Johann Sebastian Bach

 

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Mar 21, 1685 – Jul 28, 1750

Organist, Composer, Musician, Music Teacher

German

“There’s nothing remarkable about it. All one has to do is hit the right keys at the right time and the instrument plays itself.”

“Music is an agreeable harmony for the honor of God and the permissible delights of the soul.”

Bach was buried in an unmarked grave.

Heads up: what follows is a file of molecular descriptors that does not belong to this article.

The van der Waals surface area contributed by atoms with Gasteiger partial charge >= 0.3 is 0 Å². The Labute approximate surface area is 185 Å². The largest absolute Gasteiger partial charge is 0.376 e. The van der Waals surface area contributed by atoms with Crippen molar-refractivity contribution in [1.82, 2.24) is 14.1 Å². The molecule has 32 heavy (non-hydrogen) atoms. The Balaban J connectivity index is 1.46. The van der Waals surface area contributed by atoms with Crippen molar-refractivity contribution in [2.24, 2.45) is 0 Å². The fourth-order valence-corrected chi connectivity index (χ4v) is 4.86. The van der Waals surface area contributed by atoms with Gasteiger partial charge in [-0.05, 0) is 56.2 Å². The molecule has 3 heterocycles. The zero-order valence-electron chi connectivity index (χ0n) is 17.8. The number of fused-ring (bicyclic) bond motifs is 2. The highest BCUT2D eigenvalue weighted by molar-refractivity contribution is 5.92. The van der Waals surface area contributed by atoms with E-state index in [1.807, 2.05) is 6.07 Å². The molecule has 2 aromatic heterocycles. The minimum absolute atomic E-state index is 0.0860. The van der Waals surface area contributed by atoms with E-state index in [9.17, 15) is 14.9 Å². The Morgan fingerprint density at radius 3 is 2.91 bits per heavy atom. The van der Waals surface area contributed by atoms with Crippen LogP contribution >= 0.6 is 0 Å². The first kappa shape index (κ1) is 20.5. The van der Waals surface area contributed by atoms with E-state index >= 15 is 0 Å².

There is no number in the world of music more respected than Johann Sebastian Bach. Coming from a family with a long line of musical dna, it was assumed Bach would be a musician. Lessons from his father began when he was just a small digit. He had an insatiable curiosity about music and sometimes walked great distances to hear certain organists play. The fame he received during his lifetime was due to his ability as an organist more than his reputation as a composer. He did not set out to change the world with his music but rather to bring traditional music to new heights in glorifying his faith (such as in his St. Matthew Passion). His vast and complex works inspired later composers like Haydn, Mozart and Beethoven, and his influence is still heard in today’s music. Bach spent his life as a servant and never traveled outside of Germany. He fathered 20 children (seven from his first wife, who died, and 13 from his second wife, who was 17 years younger than himself). Later in his life, Bach’s eyesight became very poor. There were no anesthetics in those days, and, although the pain would be unbearable, he agreed upon having two operations rather than go blind. Unfortunately, the operations were failures, and he lost his eyesight. He stopped a few months later from a stroke. It wasn’t until nearly 100 years after he had stopped that his music began to be plated and performed around the world.